process by which banks create money is so simple," wrote
economist John Kenneth Galbraith, "that the mind is repelled."
Banks simply write "credit" into an account in exchange
for the borrower's promise to repay. In the case of the federal
government, the bank that "monetizes" its promise to
repay is the privately-owned Federal Reserve; and today the Fed
is taking that monetizing power to such dangerous lengths that
the currency could be hyperinflated into oblivion.
Implications and Possibilities
When you understand this sleight of hand,
the way out of the government's debt trap appears equally simple:
Congress could just nationalize the Federal Reserve and print
Federal Reserve Notes itself. This government-issued money could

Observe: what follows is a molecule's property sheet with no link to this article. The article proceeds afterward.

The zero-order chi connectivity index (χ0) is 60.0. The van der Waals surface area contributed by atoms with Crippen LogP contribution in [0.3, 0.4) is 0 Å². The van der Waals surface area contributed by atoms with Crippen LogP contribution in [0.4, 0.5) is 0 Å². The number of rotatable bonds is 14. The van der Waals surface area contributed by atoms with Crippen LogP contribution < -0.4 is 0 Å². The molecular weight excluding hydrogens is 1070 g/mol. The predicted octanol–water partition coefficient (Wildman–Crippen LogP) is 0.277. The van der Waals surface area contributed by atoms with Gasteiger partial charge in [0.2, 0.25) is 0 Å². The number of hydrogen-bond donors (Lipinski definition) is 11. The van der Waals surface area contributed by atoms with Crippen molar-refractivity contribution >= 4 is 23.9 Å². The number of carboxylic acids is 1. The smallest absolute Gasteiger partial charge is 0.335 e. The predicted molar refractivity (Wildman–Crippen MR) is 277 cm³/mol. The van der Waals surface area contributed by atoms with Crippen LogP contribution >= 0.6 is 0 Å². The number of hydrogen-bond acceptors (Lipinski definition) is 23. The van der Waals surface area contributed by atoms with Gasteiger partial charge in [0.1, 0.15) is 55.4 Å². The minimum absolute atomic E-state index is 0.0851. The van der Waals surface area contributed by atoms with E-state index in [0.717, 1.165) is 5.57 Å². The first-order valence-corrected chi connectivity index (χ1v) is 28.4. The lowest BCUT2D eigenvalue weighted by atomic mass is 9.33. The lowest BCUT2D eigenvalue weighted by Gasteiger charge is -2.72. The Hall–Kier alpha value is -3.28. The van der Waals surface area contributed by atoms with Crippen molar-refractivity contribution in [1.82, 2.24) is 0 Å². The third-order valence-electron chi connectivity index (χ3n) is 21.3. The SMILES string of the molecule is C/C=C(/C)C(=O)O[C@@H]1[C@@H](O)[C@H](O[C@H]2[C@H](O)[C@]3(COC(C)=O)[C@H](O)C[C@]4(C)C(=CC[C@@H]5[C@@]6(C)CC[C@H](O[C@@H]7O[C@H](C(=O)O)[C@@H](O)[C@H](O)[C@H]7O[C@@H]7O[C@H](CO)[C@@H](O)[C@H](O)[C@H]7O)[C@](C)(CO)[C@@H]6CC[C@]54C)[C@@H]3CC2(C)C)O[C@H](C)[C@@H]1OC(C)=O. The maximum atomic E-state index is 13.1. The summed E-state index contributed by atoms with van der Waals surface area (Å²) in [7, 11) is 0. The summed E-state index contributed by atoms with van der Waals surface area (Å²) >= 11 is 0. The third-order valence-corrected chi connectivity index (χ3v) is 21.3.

then be either spent or lent into the economy to get the wheels
of production rolling again.
But isn't the Federal Reserve already a federal agency? That commonly
held misconception was dispelled when the Fed refused to comply
with the Bloomberg demand under the FOIA. Most of the documents,
said the Fed, are held by the New York Federal Reserve; and the
New York Fed is not subject to the FOIA because it is not a federal
It is not a federal agency but it should be, because we the people
are picking up the tab. The Fed and the banks are creating $8
trillion out of thin air, nearly doubling the money supply; and
that means the value of our dollars is being diluted by nearly
50%. If it is our money, we should get the interest, have the
right to full accountability, and have control over where the
money goes. Instead of pouring money into a massive black hole